CHAPTER V
PERNET AND JOHN

TEXTS. I cite from the modern reprint of the farce ( Ancien théâtre françois, i. 195-211) with marginal readings in square brackets from the sixteenth century text in the British Museum collection. Negligible editorial alterations are not noted.

I cite from the Tudor facsimile text of John, with page references to Farmer's collected edition of the plays. Thus 'B. ii, p. 80' refers to the second leaf (recto) of the second gathering in the Tudor facsimile text, and to p. 80 of Farmer's edition.

Pernet AND John APPEAR TO HAVE BEEN ROUGHLY contemporary. John, of which the first known edition is William Rastell's (dated 12 February 1533), is assigned by Chambers1 to the period 1521-31, but its precise date is unknown. Pernet survives in one sixteenth century edition, a reprint of 1548 ( British Museum collection). A reference to a fashion in headgear suggests that it can scarcely have been composed less than ten years before this date,2 and it may well go back to the early 'twenties; but this is as far as the facts will take us. We are therefore driven at once to the texts, and it will be convenient to begin by summarizing the two plots. Pernet has three persons, Pernet (the husband), Nicolle (his wife) and the Lover (later called 'le cousin'). It falls into three main phases--the last split by a soliloquy into two scenes--of about 70, 90 and 155 lines.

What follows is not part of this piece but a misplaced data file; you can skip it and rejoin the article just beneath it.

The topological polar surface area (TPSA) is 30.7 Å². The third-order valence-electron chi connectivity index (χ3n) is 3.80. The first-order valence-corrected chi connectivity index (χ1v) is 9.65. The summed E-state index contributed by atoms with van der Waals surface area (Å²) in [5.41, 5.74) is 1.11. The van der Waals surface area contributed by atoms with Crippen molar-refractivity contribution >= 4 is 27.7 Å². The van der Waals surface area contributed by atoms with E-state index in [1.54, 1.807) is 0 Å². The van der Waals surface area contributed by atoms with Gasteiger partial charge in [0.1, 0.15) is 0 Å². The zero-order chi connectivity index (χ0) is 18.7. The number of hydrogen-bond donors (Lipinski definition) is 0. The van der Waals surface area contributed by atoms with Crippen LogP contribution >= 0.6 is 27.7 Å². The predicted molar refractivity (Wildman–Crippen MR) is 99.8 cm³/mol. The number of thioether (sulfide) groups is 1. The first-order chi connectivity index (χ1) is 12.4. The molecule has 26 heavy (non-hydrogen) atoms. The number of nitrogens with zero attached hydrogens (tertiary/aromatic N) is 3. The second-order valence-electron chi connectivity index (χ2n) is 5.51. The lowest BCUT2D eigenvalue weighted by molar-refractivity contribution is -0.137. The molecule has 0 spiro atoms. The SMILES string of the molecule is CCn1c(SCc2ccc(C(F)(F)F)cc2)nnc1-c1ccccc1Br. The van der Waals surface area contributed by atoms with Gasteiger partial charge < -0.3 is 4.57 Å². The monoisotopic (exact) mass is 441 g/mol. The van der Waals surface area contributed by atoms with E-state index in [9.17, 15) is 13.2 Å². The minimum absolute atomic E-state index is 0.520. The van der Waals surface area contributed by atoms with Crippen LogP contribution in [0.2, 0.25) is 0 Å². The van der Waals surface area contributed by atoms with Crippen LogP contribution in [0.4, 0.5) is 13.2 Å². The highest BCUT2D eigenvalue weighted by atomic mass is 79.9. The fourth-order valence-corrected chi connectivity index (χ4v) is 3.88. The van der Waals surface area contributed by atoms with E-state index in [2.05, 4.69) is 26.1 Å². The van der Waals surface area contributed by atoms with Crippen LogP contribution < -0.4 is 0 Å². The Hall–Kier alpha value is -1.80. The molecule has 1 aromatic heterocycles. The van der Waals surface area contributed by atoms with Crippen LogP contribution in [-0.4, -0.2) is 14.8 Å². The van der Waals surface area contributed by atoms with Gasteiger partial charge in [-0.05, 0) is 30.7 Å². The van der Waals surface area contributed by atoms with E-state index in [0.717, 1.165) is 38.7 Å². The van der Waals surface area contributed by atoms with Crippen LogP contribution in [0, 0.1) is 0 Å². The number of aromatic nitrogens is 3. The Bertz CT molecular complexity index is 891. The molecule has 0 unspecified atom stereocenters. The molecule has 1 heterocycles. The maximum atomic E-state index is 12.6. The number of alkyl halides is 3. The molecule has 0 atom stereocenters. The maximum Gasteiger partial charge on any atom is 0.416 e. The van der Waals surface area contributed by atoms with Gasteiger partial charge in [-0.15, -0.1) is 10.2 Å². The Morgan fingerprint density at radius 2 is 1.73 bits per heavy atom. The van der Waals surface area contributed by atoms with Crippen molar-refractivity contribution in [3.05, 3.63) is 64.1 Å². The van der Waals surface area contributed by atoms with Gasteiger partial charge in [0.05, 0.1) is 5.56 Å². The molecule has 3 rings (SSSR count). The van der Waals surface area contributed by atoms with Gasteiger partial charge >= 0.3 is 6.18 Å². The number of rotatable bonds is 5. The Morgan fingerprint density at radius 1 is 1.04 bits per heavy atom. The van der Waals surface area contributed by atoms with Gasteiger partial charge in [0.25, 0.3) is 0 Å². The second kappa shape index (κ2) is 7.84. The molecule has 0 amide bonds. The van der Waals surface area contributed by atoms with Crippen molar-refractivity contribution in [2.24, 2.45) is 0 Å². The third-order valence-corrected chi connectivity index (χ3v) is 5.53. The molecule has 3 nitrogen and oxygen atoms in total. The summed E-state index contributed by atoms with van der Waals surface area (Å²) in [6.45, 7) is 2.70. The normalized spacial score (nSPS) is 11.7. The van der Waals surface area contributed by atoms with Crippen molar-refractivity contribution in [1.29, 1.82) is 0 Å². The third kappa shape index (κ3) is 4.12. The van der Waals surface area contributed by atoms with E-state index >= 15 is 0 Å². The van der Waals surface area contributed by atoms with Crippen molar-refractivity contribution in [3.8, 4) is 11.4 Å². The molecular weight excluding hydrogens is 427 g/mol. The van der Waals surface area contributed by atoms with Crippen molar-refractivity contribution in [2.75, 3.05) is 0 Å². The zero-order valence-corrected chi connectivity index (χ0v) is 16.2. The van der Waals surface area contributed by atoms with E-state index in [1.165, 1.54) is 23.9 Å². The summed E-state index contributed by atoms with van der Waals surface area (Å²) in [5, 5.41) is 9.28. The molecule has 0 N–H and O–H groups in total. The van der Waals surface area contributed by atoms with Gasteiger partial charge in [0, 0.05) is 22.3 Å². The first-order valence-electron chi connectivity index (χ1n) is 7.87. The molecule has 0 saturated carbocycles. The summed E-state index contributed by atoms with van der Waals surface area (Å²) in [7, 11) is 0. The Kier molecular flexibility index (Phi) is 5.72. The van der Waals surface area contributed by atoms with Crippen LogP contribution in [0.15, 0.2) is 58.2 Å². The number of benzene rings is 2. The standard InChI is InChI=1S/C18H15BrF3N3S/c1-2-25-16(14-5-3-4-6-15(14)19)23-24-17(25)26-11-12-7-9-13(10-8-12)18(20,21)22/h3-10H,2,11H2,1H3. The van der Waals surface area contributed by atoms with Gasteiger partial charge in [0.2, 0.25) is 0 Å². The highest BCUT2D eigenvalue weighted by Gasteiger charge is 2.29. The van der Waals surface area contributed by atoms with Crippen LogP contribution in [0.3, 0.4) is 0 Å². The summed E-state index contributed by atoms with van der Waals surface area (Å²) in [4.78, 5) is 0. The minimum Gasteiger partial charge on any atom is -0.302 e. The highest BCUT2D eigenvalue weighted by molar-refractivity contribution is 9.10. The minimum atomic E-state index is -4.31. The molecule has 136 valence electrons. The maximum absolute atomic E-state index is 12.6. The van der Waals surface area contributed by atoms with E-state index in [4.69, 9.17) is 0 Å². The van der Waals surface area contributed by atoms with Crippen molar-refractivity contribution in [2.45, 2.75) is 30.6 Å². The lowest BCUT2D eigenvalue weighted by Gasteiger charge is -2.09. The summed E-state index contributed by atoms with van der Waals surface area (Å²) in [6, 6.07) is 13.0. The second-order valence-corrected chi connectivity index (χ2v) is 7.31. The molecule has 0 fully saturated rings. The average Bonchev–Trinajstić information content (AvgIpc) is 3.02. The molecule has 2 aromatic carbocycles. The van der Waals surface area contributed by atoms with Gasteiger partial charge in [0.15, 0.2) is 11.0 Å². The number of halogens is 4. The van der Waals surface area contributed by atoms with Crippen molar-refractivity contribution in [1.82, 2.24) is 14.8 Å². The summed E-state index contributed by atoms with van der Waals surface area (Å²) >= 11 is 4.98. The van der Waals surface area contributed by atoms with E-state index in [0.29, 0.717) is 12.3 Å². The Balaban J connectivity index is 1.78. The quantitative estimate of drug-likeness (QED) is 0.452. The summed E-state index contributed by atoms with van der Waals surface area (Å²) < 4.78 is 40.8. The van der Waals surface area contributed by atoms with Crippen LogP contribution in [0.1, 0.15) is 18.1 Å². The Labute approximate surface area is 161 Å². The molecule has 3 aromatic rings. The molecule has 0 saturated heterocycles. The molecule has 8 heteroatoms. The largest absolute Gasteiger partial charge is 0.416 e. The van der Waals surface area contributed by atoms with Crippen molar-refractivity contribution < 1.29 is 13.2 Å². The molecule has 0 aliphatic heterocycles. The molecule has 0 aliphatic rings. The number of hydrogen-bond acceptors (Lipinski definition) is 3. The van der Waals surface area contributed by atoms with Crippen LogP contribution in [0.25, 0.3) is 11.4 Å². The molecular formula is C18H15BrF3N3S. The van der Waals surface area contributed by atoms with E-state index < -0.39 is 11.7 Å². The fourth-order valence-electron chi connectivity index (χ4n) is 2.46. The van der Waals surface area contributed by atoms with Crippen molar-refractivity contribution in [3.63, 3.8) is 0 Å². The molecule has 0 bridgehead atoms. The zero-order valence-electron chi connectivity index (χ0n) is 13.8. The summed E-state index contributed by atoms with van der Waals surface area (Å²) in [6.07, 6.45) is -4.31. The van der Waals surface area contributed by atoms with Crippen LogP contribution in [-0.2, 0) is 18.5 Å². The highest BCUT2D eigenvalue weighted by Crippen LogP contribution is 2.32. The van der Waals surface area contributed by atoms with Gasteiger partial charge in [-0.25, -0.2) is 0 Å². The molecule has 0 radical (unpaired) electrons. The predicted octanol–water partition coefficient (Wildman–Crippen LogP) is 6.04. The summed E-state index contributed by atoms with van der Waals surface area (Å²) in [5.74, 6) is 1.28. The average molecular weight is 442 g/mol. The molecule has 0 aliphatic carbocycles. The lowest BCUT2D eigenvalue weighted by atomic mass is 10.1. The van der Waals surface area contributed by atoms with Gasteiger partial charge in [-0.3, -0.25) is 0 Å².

1. Nicolle calls Pernet, who makes no answer. She complains of his guzzling sloth.

How luckless (says the Lover) is he who lacks his lady's presence: he will go to see Nicolle.

He woos her, she hanging back a little for fear of scandal. Pernet spies them and voices his suspicions. As he approaches, they bid 'adieu cousine,' 'adieu cousin.' Exit Lover.

____________________
1
Mediaeval stage, ii. 455.
2
The dates of this and other important farces are discussed in Appendix B.

-56-

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French Farce & John Heywood
Table of contents

Table of contents

  • Title Page 3
  • Acknowledgments 7
  • Contents 9
  • Introduction 11
  • Chapter I - The Family of Farce 13
  • Chapter II - The Matter of Farce 24
  • Chapter III - The Art of Farce 37
  • Chapter IV - The Case Stated 49
  • Chapter V - Pernet and John 56
  • Chapter VI - La Farce D'Un Pardonneur, Pardoner and Friar, the Four Pp 70
  • Chapter VII - Le Dialogue Du Fou Et Du Sage and Witty and Witless 87
  • Chapter VIII - A General Survey 97
  • Appendix A - List of Farces 121
  • Books Summarily Cited and Abbreviations 164
  • Index 169
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